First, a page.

If your making flatside baits the router is a perfect tool, easy and fast. You must however make a safe holder for the part, do not try using just fingers. They work great with a pattern and a straight cutting bit for production work, again the key to saftey is in making a holder for the blank.
Posted 07 June 2010 - 10:06 PM
HUUUUUUUUUUUUUUUUUUUUUUUUUUUMMMMMMMMM- Yummy , I just had a look at their website, there is some good gear there- and amazing variety of cutting tools and sanders, can't wait to get back over there and do some shopping.
Posted 08 June 2010 - 06:40 AM
I make all my structural cuts with a table saw. Pretty easy with a good fence and fence clamp. Then I drill out the hinge post holes and test fit the hinges. When all that is done, I will cut out the shape with a scroll/band/coping saw (whichever is available to you) and carve/sand down to the final.
Here is my latest project.
Posted 08 June 2010 - 07:36 AM
Are you able to get a rounded edge with the spindle sander or does it just clean up the Bandsaw marks?
I'm not sure how a spindle sander works.
Edited by DanCampbell, 08 June 2010 - 07:37 AM.
Posted 08 June 2010 - 11:44 AM
The occillating spindle/belt sander I have has a shaft the rotates, and also moves up and down (occillation) so the sandpaper doesn't load up in one spot. There is an attachment with a free center shaft and a belt sander support for using the sanding belts.
I always use the sanding belt attachment, because the ends are circular, so I can get the same sanding shape as the spindle, but I also have the flat belt surface to work with. Basically, it looks like a belt sander on it's side.
The machine came with four different diameter sanding spindles, with removable sand paper, but mine have never been used.
I can shape a lure, with curves all the way around or even circular, if I want it, in five minutes, using a 60 grit belt, and refine it with 80 grit in another minute or two.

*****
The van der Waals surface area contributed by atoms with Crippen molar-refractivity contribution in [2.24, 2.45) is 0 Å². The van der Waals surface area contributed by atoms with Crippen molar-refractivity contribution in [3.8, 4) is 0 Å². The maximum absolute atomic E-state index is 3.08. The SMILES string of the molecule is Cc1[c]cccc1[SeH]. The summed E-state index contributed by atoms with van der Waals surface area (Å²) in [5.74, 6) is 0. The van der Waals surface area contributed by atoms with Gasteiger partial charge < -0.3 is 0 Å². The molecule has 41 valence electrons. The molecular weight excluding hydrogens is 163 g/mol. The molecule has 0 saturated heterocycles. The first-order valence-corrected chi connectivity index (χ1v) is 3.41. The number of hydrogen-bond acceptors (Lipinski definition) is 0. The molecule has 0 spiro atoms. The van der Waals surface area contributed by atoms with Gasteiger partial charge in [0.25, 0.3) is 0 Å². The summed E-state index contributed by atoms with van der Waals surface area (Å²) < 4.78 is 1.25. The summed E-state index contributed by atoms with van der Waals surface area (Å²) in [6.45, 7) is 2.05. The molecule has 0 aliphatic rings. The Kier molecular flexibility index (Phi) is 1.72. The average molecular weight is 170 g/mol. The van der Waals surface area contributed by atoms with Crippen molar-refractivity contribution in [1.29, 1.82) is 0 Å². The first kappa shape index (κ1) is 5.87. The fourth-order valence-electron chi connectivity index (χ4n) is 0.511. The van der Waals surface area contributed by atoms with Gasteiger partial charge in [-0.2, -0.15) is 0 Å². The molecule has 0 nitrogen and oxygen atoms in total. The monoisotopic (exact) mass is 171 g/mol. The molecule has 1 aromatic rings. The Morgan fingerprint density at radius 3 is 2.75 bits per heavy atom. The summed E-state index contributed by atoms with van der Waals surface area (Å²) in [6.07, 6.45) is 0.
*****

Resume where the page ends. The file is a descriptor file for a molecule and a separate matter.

Once that's done, I drill for the eye recess, cut the mouth and carve the gills and fins, and then hit it with a hand held vibrater sander with 100 grit to remove any burrs from the last machining, and to further smooth the lure's surface.
I own at least half a dozen routers, including ones I use in router tables, as well as an old hand held router/shaper that was used in boat yards to round over wood handrails and deck trim, but I don't use any of them for lure making.
The Rigid Occillating Sander, from Home Depot, is just too much easier, faster, and safer.
Edited by mark poulson, 08 June 2010 - 11:46 AM.
Posted 09 June 2010 - 11:29 PM
Hmm. Has anyone made any kind of homemade belt sander? I saw on a show they have a Belt sander that's only touching the 2 spindles on each end and someone holds a wood block to the backside of the sanding belt and presses down until the sandpaper is touching what there sanding. I suppose if you put the Wood blank in Bench Clamp And do that It would work pretty good. You could get the top pretty good and then flip it and rotate the Blank however you need to. Mount the belt on a small motor and a Little wheel on the other side, It might work pretty well. Let me know if any of you have tried that yet. I'm going to ATTEMPT to build one =P
Posted 10 June 2010 - 11:29 AM
That type of belt sander, where the belt is run with the grit facing inward, and the work piece is on a table inside the belt, is called a stroke sander, and is used in cabinet shops. Or, at least, it used to be.
I don't think a sander like that would be very usefull for lure building.
If you don't want to buy an occillating sander, you can just clamp a belt sander on it's side to your work bench, and use it that way.
The advantage to a dedicated occillating sander, as opposed to a conventional belt sander, is that both ends of the occillation sander are exposed, so you can use the radius at each end for lure shaping, and not just the flat belt area. Typically, portable belt sanders have the ends either partially or completely covered.
If you decide to make your own sander, one tip I'll give you is to put a couple of wraps of electrical tape around the center of each spindle.
That makes the belt track better, because each side of the belt is trying to climb the bigger diameter in the center. It's the same reason bandsaw wheels are crowned, to draw the sawblade up onto the wheel's center.